"One danger I see among young people particularly on college campuses is that I do get a sense among certain young people, and this is accelerated by social media, that the way of me making change is to be as judgmental as possible about other people and that's enough," Mr Obama added.'

So what to do if you have a different way of seeing things?

A book by Glynn Harrison called A Better Story: God Sex and Human Flourishing, suggests one approach is to be less reactive but to critique the current morality and ideology on the basis if what it promised. Has it delivered? (No, he says). On the other hand he says we need to learn to better tell the better story of sex and family as God intended it.

And to live it. But living it well is helped by knowing it well. And for many of us the voices in our ears can drown out God's better story if we don't take time and effort to hear it the way God told it.


27 Oct


Zeal for the things of the Lord (John 2:17; Rom 12:8; Tit 2:14) is a normal dimension of New Testament Christianity.  For social and theological reasons however, many Anglicans have looked down on the so-called “happy-clappies” of this world. First the Methodists, then the Salvation Army and finally the Pentecostals have been derided for their emotionalism. I once head a bishop suggest that we had the beer and the Assemblies of God had the froth! Whilst  demonstrative form of faith infiltrated Anglicanism through the charismatic movement in the 1960’s and 70’s it’s hard to name a functioning church like this in the diocese today. Is it too tough to suggest that the Church in Perth resembles the “lukewarm” believers in Revelation 3:16)? But let me get to the context for these judgements.

Wherever I go in Myanmar I am surprised by the level of intensity amongst the Christians across the country. The people will sit for hours, with Bible and notebook, listening to teaching. Eagerly, indeed noisily, they raise their voices in corporate worship, and come forward en masse for prayer at the end of a meeting. Frankly, this sort of eagerness makes me feel embarrassed concerning my own spirituality and that of our nation. It is a type of spiritual “culture shock” that keeps me going back. The folk there thrive in an atmosphere of extreme spiritual hunger that we desperately need. This is something God and not man has produced.

A tragic text in the Old Testament speaks to our own spiritual apathy. “Israel soon became fat and unruly; the people grew heavy, plump, and stuffed! Then they abandoned the God who had made them; they made light of the Rock of their salvation.” (Deut 32:15). The New Testament equivalent might be Jesus’ words to the wealthy Laodicean church, “you say, I am rich, I have prospered, and I need nothing, not realizing that you are wretched, pitiable, poor, blind, and naked.” (Rev 3:17). In both cases the people didn’t realise their spiritual dullness until they were told! Surely most of us are like them and cannot see it. What can we do about this? We must pray for an outpouring of the Holy Spirit. The repeated exhortations to host or join a prayer group in the church are the way forward. Let’s petition God for something great, the crucified Christ deserves nothing less.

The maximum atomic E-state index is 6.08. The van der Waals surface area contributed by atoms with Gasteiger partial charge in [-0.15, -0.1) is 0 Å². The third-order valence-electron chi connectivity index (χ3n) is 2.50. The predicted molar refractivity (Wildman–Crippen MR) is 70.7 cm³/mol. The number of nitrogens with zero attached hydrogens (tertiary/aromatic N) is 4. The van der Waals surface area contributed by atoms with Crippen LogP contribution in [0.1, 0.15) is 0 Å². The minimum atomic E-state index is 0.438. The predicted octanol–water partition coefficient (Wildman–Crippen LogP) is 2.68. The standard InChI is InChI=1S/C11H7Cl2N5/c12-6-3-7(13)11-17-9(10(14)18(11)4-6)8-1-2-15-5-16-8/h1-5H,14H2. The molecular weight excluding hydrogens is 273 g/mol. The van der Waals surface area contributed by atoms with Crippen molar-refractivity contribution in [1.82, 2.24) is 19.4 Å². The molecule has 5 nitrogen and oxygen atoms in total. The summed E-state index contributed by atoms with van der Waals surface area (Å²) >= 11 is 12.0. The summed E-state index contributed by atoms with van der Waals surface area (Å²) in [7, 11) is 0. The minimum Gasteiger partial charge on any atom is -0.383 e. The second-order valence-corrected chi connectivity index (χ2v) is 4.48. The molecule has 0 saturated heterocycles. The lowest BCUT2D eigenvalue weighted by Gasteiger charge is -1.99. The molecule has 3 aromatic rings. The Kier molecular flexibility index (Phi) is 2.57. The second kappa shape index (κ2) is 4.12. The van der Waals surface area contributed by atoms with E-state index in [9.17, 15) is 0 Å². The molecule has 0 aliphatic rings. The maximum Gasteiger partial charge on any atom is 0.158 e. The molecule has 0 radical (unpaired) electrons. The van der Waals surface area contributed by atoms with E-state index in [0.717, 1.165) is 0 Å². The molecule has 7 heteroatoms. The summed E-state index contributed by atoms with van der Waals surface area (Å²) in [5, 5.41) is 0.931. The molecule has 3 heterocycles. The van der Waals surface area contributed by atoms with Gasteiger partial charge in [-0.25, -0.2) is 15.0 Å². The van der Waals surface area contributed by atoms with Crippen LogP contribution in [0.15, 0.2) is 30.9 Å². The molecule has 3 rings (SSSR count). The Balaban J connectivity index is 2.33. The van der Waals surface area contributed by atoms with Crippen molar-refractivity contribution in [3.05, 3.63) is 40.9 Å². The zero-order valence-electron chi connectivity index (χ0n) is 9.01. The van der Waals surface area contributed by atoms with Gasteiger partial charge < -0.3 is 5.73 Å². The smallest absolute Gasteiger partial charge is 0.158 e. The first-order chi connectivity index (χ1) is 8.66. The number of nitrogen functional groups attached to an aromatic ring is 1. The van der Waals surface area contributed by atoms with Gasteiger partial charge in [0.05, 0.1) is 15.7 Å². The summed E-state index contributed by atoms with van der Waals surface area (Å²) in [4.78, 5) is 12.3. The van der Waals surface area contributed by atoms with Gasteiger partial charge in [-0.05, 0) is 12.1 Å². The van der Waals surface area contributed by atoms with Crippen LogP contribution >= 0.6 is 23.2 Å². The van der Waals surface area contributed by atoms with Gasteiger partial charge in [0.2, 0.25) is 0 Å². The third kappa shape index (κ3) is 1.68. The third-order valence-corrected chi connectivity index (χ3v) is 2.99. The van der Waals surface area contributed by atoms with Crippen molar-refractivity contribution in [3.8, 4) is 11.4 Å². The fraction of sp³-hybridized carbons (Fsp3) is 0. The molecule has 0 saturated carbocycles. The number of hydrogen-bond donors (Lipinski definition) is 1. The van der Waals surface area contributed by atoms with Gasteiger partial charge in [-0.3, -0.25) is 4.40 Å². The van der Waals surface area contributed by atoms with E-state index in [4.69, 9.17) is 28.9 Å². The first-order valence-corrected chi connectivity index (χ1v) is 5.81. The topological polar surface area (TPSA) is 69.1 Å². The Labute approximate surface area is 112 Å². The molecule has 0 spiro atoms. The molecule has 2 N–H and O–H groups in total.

Brickpile or Building

20 Oct

Brickpile or Building

The Christian church is under attack. But the big onslaughts are not from the atheist, or the media, or even from those who want to change the doctrine and practice.

Two old influences are still the most potent in neutralising the life of the church. One is the power of the autonomous individual. The individual is King/Queen in our world. All of us are encouraged to be ourselves, to become what we want to be, to make our own choices and to be independent.

On the other hand the church as institution increases its power and reach. Some of this is aided and abetted by the world of law and insurance. But the power of institutions lies in their ability to claim ownership of their field.

Individualism and corporate power are seriously in tension in our world. In the church the two forces work together to undermine the church as the gathering and family of real believers who meet together and are joined together in Christ.

One result of this is that even the local parish church is seen as an institution which individuals attend, help, associate with, or volunteer in.

It is hard to avoid this kind of association. However one cure is to long for the food that is best fitted to growing as a saved servant of Christ. People who grow with this food are less likely to be confused about church.

The best quality, pure milk for growing is the Lord himself, as Peter says. But to get this milk one has to come to the Lord. And when one does, (Peter changes the metaphor here), we find ourselves coming to a precious living Stone, a stone for building, that sets the whole building up. 

And coming to the living stone we discover that we too are living stones that are built together into a house for God. Just ordinary believers, trusting in Christ and being joined with each other because we are joined with him. No independent stones here.

Except that it is easy to act as though we were a brickpile instead of a building. The submission that is needed to be part of a joined-together building is complemented by the strength of being joined with the other bricks around us.

Are you being built together with others?